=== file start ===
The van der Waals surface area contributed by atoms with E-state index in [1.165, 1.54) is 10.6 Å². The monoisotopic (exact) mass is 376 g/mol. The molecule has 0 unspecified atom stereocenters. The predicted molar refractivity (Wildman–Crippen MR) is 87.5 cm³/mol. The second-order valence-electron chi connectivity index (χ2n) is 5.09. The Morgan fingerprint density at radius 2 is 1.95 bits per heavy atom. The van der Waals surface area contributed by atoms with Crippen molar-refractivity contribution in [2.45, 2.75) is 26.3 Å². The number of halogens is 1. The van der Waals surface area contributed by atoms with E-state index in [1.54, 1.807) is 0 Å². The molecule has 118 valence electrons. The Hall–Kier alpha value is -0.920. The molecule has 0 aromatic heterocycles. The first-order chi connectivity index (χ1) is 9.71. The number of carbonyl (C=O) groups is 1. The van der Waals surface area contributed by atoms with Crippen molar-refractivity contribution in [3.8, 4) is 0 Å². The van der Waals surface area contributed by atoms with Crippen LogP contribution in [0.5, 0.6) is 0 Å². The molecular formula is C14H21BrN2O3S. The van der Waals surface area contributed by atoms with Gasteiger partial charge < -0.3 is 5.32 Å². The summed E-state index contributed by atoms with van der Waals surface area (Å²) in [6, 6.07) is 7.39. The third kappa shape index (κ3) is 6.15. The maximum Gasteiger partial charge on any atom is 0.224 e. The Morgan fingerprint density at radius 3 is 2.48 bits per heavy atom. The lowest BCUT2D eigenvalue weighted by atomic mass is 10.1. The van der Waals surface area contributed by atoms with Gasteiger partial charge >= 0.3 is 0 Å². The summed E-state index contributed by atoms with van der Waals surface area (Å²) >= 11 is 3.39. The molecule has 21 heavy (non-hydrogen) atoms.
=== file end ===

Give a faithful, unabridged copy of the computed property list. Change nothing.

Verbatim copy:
The van der Waals surface area contributed by atoms with E-state index in [1.165, 1.54) is 10.6 Å². The monoisotopic (exact) mass is 376 g/mol. The molecule has 0 unspecified atom stereocenters. The predicted molar refractivity (Wildman–Crippen MR) is 87.5 cm³/mol. The second-order valence-electron chi connectivity index (χ2n) is 5.09. The Morgan fingerprint density at radius 2 is 1.95 bits per heavy atom. The van der Waals surface area contributed by atoms with Crippen molar-refractivity contribution in [2.45, 2.75) is 26.3 Å². The number of halogens is 1. The van der Waals surface area contributed by atoms with E-state index in [1.54, 1.807) is 0 Å². The molecule has 118 valence electrons. The Hall–Kier alpha value is -0.920. The molecule has 0 aromatic heterocycles. The first-order chi connectivity index (χ1) is 9.71. The number of carbonyl (C=O) groups is 1. The van der Waals surface area contributed by atoms with Crippen molar-refractivity contribution in [3.8, 4) is 0 Å². The van der Waals surface area contributed by atoms with Crippen LogP contribution in [0.5, 0.6) is 0 Å². The molecular formula is C14H21BrN2O3S. The van der Waals surface area contributed by atoms with Gasteiger partial charge < -0.3 is 5.32 Å². The summed E-state index contributed by atoms with van der Waals surface area (Å²) in [6, 6.07) is 7.39. The third kappa shape index (κ3) is 6.15. The maximum Gasteiger partial charge on any atom is 0.224 e. The Morgan fingerprint density at radius 3 is 2.48 bits per heavy atom. The lowest BCUT2D eigenvalue weighted by atomic mass is 10.1. The van der Waals surface area contributed by atoms with Gasteiger partial charge >= 0.3 is 0 Å². The summed E-state index contributed by atoms with van der Waals surface area (Å²) >= 11 is 3.39. The molecule has 21 heavy (non-hydrogen) atoms.